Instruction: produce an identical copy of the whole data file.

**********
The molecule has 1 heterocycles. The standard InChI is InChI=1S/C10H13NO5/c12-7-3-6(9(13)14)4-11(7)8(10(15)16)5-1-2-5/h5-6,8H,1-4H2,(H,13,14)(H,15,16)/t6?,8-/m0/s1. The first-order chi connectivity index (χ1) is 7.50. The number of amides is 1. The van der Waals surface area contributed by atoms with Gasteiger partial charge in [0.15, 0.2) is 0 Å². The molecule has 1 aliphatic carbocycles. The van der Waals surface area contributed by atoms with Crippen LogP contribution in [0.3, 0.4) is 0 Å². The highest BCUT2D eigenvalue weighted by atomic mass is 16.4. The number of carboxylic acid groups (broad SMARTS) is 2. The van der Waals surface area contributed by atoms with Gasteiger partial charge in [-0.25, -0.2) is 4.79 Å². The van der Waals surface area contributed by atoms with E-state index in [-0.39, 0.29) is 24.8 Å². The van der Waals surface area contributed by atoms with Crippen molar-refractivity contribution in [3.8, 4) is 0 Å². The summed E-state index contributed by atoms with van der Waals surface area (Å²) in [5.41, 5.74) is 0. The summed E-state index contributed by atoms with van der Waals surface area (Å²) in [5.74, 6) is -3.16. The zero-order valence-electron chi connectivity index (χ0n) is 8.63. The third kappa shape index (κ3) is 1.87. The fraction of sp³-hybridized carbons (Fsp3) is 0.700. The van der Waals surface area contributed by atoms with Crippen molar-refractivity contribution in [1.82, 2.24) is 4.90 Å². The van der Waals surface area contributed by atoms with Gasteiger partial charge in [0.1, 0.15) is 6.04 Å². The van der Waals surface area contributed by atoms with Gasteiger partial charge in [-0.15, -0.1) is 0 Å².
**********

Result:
The molecule has 1 heterocycles. The standard InChI is InChI=1S/C10H13NO5/c12-7-3-6(9(13)14)4-11(7)8(10(15)16)5-1-2-5/h5-6,8H,1-4H2,(H,13,14)(H,15,16)/t6?,8-/m0/s1. The first-order chi connectivity index (χ1) is 7.50. The number of amides is 1. The van der Waals surface area contributed by atoms with Gasteiger partial charge in [0.15, 0.2) is 0 Å². The molecule has 1 aliphatic carbocycles. The van der Waals surface area contributed by atoms with Crippen LogP contribution in [0.3, 0.4) is 0 Å². The highest BCUT2D eigenvalue weighted by atomic mass is 16.4. The number of carboxylic acid groups (broad SMARTS) is 2. The van der Waals surface area contributed by atoms with Gasteiger partial charge in [-0.25, -0.2) is 4.79 Å². The van der Waals surface area contributed by atoms with E-state index in [-0.39, 0.29) is 24.8 Å². The van der Waals surface area contributed by atoms with Crippen molar-refractivity contribution in [3.8, 4) is 0 Å². The summed E-state index contributed by atoms with van der Waals surface area (Å²) in [5.41, 5.74) is 0. The summed E-state index contributed by atoms with van der Waals surface area (Å²) in [5.74, 6) is -3.16. The zero-order valence-electron chi connectivity index (χ0n) is 8.63. The third kappa shape index (κ3) is 1.87. The fraction of sp³-hybridized carbons (Fsp3) is 0.700. The van der Waals surface area contributed by atoms with Crippen molar-refractivity contribution in [1.82, 2.24) is 4.90 Å². The van der Waals surface area contributed by atoms with Gasteiger partial charge in [0.1, 0.15) is 6.04 Å². The van der Waals surface area contributed by atoms with Gasteiger partial charge in [-0.15, -0.1) is 0 Å².